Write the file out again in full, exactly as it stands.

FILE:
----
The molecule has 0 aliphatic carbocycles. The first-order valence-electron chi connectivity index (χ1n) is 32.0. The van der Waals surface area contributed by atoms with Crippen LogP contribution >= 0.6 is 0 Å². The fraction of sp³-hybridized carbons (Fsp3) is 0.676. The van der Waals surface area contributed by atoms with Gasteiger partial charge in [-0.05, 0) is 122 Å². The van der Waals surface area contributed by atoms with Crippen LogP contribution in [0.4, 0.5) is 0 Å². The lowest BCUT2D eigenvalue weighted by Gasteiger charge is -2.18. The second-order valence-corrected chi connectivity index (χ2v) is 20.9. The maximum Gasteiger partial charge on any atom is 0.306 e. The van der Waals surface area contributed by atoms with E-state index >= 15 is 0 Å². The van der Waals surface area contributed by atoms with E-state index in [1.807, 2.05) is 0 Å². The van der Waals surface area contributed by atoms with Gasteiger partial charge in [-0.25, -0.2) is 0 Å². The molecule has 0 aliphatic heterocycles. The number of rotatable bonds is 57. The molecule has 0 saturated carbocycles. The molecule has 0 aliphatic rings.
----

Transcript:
The molecule has 0 aliphatic carbocycles. The first-order valence-electron chi connectivity index (χ1n) is 32.0. The van der Waals surface area contributed by atoms with Crippen LogP contribution >= 0.6 is 0 Å². The fraction of sp³-hybridized carbons (Fsp3) is 0.676. The van der Waals surface area contributed by atoms with Gasteiger partial charge in [-0.05, 0) is 122 Å². The van der Waals surface area contributed by atoms with Crippen LogP contribution in [0.4, 0.5) is 0 Å². The lowest BCUT2D eigenvalue weighted by Gasteiger charge is -2.18. The second-order valence-corrected chi connectivity index (χ2v) is 20.9. The maximum Gasteiger partial charge on any atom is 0.306 e. The van der Waals surface area contributed by atoms with E-state index >= 15 is 0 Å². The van der Waals surface area contributed by atoms with E-state index in [1.807, 2.05) is 0 Å². The van der Waals surface area contributed by atoms with Gasteiger partial charge in [-0.25, -0.2) is 0 Å². The molecule has 0 aliphatic heterocycles. The number of rotatable bonds is 57. The molecule has 0 saturated carbocycles. The molecule has 0 aliphatic rings.